Crime Library: Criminal Minds and Methods

The CeCe McDonald story: was she fighting back or committing murder?

Self-Defense, a Cover-Up, of Homicide?

Once the deep laceration on her face was stitched up, CeCe McDonald met briefly with Sgt. John Holthusen and Sgt. Christopher Gaiters of the Minneapolis Police Department’s homicide unit. Three hours later, they saw her again for questioning; meanwhile, she says, she was not given the opportunity to make any calls.

Sgt. Gaiters confirmed that McDonald was neither drunk nor in too much pain to undergo the interrogation. The 18-year veteran of the Minneapolis Police Department says that McDonald understood the reading of her Miranda rights, that she waived her right to remain silent, and that she did not request an attorney. During later pretrial hearings, McDonald’s attorney, Hersch Izek, asserted that McDonald was in no condition to be questioned that night; Gaiters countered that McDonald had seemed competent and articulate, though her facial injuries made it hard for her to talk. Gaiters recalled that McDonald alternately laughed and cried during the interrogation, and that she acted out the alleged crime for the sergeants.

During her initial questioning, McDonald told cops that she’d pulled a pair of fabric scissors out of her purse to scare off Schmitz when he came at her after the fight had seemed to have cooled down; when he rushed her, he ran into the scissors, she said. According to this first scenario, McDonald did kill Schmitz, but accidentally, and in self-defense.

Later, though, McDonald would write to the Star Tribune and tell the newspaper that this confession was a panicked mistake, made as she loyally tried  to cover up for the unnamed friend who she says actually stabbed Schmitz. One of those present that night, McDonald’s boyfriend Larry Tyaries Thomas, would back her up on that theory. Thomas said that he tried to pull McDonald away from the argument when he saw that she was bleeding—and that, when he looked back, one of their friends was running from the scene. Thomas claimed that the friend later told them that he’d accidentally stabbed Schmitz when Schmitz fell on the blade he was carrying (the murder weapon has never been found). Another friend, Zavawn Smith, claimed to have recorded a video of this unidentified accidental killer’s confession on his cell phone.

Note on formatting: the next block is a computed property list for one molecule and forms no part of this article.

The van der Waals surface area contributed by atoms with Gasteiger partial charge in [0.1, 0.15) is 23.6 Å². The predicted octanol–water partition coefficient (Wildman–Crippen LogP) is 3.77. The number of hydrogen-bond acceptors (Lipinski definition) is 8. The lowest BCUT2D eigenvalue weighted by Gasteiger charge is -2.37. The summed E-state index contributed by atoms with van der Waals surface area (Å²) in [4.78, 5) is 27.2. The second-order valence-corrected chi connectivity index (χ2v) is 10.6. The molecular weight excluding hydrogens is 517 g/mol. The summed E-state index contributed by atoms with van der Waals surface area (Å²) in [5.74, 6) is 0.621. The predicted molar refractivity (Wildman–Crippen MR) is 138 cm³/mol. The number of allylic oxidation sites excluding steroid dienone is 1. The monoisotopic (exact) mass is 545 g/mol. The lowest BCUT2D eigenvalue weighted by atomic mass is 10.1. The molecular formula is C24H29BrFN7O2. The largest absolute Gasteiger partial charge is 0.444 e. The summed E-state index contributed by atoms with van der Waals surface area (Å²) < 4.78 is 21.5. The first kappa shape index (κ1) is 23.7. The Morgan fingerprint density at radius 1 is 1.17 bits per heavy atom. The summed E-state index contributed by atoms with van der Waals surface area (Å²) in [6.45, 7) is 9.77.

But McDonald later reverted to the self-defense claim. Police, though, already had the theory that prosecutors would push. A witness told them that Schmitz had grabbed McDonald to pull her away from a woman during the fight, then backed away, saying “You stabbed me.” The witness alleged that McDonald replied, “Yes, I did.” Prosecutors didn’t think this scenario sounded like self-defense; they mounted a case against McDonald.

Solitary Confinement

Cece McDonald was charged with second-degree murder put in solitary confinement  after her interrogation.  Solitary is often used as punishment, and it can be psychologically harrowing; but authorities, insisting that it was for her own protection, overruled McDonald’s repeated requests to be returned to the general population. After a month, she was transferred to a male psychiatric unit. She spent another week in solitary in September. Authorities never acceded to her request to be housed with female prisoners.

McDonald and her supporters say that, despite complaining of headaches and ear and eye pain, she was refused medical treatment for an extended period. After two months, she saw a doctor for follow-up on the lacerated salivary gland; by then she reportedly had a golf-ball-sized swelling in her cheek.

The Legal Rights Center took her case. The nonprofit organization has offered free legal help to low-income clients since 1970. According to executive director Michael Friedman, the LRC strives to help change its clients lives, not just get them off their charges. They’ll only take on homicide cases like McDonald’s if the full staff agrees to support the potential client. Legal Rights Center unanimously agreed to take McDonald on, and Hersch Izek became her lawyer.

In September, Judge Daniel Moreno lowered McDonald’s bail from $150,000 to $75,000, and by October 4, 2011, McDonald’s supporters had raised the $7500 bond that released her to house arrest. But things quickly went downhill.

Prosecutors offered her McDonald a deal: Rather than face trial for second-degree murder, she could plead guilty to first-degree manslaughter and serve just seven years in prison. She refused the plea bargain. And on October 6, days after her release to house arrest, prosecutors added a second charge of second-degree murder, this one “second-degree intentional murder.”  Each of these two charges could damn her to as much as 40 years in prison if she were found guilty in court. Friedman and the Legal Rights Center claimed that prosecutors were retaliating for McDonald’s refusal to take a plea.

Then, McDonald’s parole officer suspected her of tampering with her electronic monitoring bracelet (supporters contend that this may have been a mechanical error)—and she failed one of her drug screenings, testing positive for marijuana on December 29th. With a bench warrant issued for her arrest, she turned herself in on January 4, 2012.

Judge Moreno set a dauntingly steep bail: $500,000. McDonald’s trial was almost four months off, and she’d be in jail until then.